Liu and Bollag (1971) reported that the fungus Gliocladium roseum degraded carbaryl to 1-naphthyl N-hydroxymethylcarbamate, 4-hydroxy-1-naphthylmethylcarbamate and 1- naphthylhydroxymethylcarbamate.
Sud et al. (1972) discovered that a strain of Achromobacter sp. utilized carbaryl as the sole source of carbon in a salt medium. The organism grew on the degradation products 1-naphthol, hydroquinone and catechol. 1-Naphthol, a metabolite of carbaryl in soil, was recalcitrant to further degradation by a bacterium tentatively identified as an Arthrobacter sp. under anaerobic conditions (Ramanand et al., 1988a). Carbaryl or its metabolite 1- naphthol at normal and ten times the field application rate had no effect on the growth of Rhizobium sp. or Azotobacter chroococcum (Kale et al., 1989). The half-lives for carbaryl under flooded and nonflooded conditions were 13–14 and 23–28 days, respectively (Venkateswarlu et al., 1980).
Rajagopal et al. (1984) identified the following degradates of carbaryl in soil and in microbial cultures: 5,6-dihydrodihydroxy carbaryl, 2-hydroxy carbaryl, 4-hydroxy carbaryl, 5-hydroxy carbaryl, 1-naphthol, N-hydroxymethyl carbaryl, 1-naphthyl carbamate, 1,2-dihydroxynaph-thalene, 1,4-dihydroxynaphthalene, o-coumaric acid, o-hydroxybenzalpyruvate, 1,4-naphthoquinone, 2-hydroxy-1,4-naphthoquinone, coumarin, γ-hydroxy-γ-ohydroxyphenyl-α-oxobutyrate, 4-hydroxy-1-tetralone, 3,4-di-hydroxy-1-tetralone, pyruvic acid, salicylaldehyde, salicylic acid, phenol, hydroquinone, catechol, carbon dioxide and water. When carbaryl was incubated at room temperature in a mineral salts medium by soil-enrichment cultures for 30 days, 26.8 and 31.5% of the applied insecticide remained in flooded and nonflooded soils, respectively (Rajagopal et al., 1984a). A Bacillus sp. and the enrichment cultures both degraded carbaryl to 1-naphthol. Mineralization to carbon dioxide was negligible (Rajagopal et al., 1984a).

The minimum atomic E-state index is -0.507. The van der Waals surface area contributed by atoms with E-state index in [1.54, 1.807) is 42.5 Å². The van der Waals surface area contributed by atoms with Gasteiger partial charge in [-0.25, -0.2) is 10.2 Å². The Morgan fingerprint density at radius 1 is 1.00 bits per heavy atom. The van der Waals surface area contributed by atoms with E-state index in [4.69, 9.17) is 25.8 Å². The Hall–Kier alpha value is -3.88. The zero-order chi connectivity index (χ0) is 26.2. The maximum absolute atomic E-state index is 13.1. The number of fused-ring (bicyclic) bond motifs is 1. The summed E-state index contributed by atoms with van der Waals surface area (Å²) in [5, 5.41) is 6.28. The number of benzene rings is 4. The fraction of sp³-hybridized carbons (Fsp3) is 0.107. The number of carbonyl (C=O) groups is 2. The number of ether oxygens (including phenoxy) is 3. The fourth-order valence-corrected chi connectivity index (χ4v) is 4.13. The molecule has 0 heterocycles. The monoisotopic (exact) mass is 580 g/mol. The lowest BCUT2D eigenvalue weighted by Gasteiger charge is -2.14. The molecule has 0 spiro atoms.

Metabolic pathway

The metabolism of carbaryl has been extensively reviewed many times and so original research papers are not generally quoted. Pathways for carbaryl include hydroxylation of the aromatic ring and the methyl group, carbamate ester hydrolysis and conjugation. The metabolism of carbaryl has been extensively reviewed by Schlagbauer and Schlagbauer (1972), Fukuto (1972), Kuhr and Dorough (1976), Mount and Oehme (1981) and by the WHO (1994). Metabolism in man was reviewed by Hutson (1981) and in economic animals by Akhtar (1985).

Metabolism